It’s Day 26 of the #A2ZChallenge. This year, I invite you to read and discuss short stories with me. Each day, I bring you a ‘Read of the Day,’ a short story in English, so that we can indulge in the joy of reading. You can visit my site daily for a short story with analysis and participate in the discussion in the comments.
Read of the Day
Today, we will read The Signalman by Charles Dickens. You can read the short story online here.
About the Author
Charles Dickens was an English author and social critic. Considered the greatest novelist of the Victorian era and literary genius, he wrote hundreds of short stories, fifteen novels, five novellas, and several essays without formal education. Some of Dicken’s famous writings include Oliver Twist, Great Expectations, A Tale of Two Cities, and A Christmas Carol.
The Signalman by Charles Dickens is a psychological horror story first published in the Christmas edition of All the Year Round (1866).
The story begins with the hook line by the narrator, a traveller at the railway signalman below.
‘Halloa! Below there!’
But the signalman doesn’t respond as expected by the narrator, who prods on with another call.
‘Is there any path by which I can come down and speak to you?’
This time, the signalman responds reluctantly, and the two soon befriend each other. The signalman takes the traveller into his box, where the traveller learns more about him. The signalman seems far more intelligent than his job role and admits having wasted his youth years. However, he has no regrets, or so he says to that effect.
When the traveller lays the bait that the signalman seemed content, that’s when the latter confides in his new friend that it was the opposite case. The signalman was very troubled. But he asks the traveller to visit him tomorrow night when he would reveal the reason. Before parting, the signalman asks the traveller,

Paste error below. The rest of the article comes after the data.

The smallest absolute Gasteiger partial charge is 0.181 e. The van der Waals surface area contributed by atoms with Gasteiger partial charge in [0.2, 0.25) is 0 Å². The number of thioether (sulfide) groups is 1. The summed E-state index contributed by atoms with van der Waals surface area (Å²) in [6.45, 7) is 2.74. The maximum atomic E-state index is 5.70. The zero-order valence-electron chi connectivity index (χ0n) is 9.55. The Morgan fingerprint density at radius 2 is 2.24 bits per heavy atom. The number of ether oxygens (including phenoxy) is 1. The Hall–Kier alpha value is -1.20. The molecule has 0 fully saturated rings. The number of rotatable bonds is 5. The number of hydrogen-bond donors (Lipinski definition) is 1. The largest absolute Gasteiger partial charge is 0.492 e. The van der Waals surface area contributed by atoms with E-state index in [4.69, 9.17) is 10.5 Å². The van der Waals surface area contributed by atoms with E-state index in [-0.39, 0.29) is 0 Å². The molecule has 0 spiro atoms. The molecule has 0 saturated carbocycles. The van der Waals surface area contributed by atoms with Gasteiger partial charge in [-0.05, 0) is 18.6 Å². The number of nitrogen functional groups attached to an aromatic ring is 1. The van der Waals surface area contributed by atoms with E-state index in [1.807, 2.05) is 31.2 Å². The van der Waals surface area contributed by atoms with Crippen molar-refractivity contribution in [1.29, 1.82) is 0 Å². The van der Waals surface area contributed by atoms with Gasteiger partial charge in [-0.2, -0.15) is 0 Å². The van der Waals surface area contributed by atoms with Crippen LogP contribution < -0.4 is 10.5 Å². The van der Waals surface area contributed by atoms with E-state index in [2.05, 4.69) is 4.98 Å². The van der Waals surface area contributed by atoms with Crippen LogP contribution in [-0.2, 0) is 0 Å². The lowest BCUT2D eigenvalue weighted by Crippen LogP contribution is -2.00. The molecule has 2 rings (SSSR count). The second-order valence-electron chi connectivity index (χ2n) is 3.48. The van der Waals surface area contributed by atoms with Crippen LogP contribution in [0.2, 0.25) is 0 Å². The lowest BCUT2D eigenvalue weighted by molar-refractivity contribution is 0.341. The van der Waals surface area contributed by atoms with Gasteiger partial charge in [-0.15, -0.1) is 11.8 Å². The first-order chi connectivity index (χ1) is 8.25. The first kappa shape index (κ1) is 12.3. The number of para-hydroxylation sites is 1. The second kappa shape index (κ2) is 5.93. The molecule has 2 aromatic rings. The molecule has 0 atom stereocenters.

What made you cry ‘Halloa! Below there!’ to-night?’
‘Heaven knows,’ said I. ‘I cried something to that effect—-’
‘Not to that effect, sir. Those were the very words. I know them well.’
‘Admit those were the very words. I said them, no doubt, because I saw you below.’
‘For no other reason?’
‘What other reason could I possibly have!’
‘You had no feeling that they were conveyed to you in any supernatural way?’
He wished me good night, and held up his light. I walked by the side of the down Line of rails (with a very disagreeable sensation of a train coming behind me), until I found the path.
At this point, the story takes supernatural turns with an ending that leaves more questions in the reader’s mind than answers. It’s a story that you can dissect and interpret in various ways. The signalman is wise, and when he talks in an otherworldly zone, you can choose to take him at face value. The story could also serve as a metaphor for the helplessness of individuals when they are unable to save not just others but also themselves.
Whatever be your interpretation of The Signalman by Charles Dickens, the story will stay eerily in your mind and haunt you forever. How did you like the story?
*I’m participating in the #BlogchatterA2Z Challenge.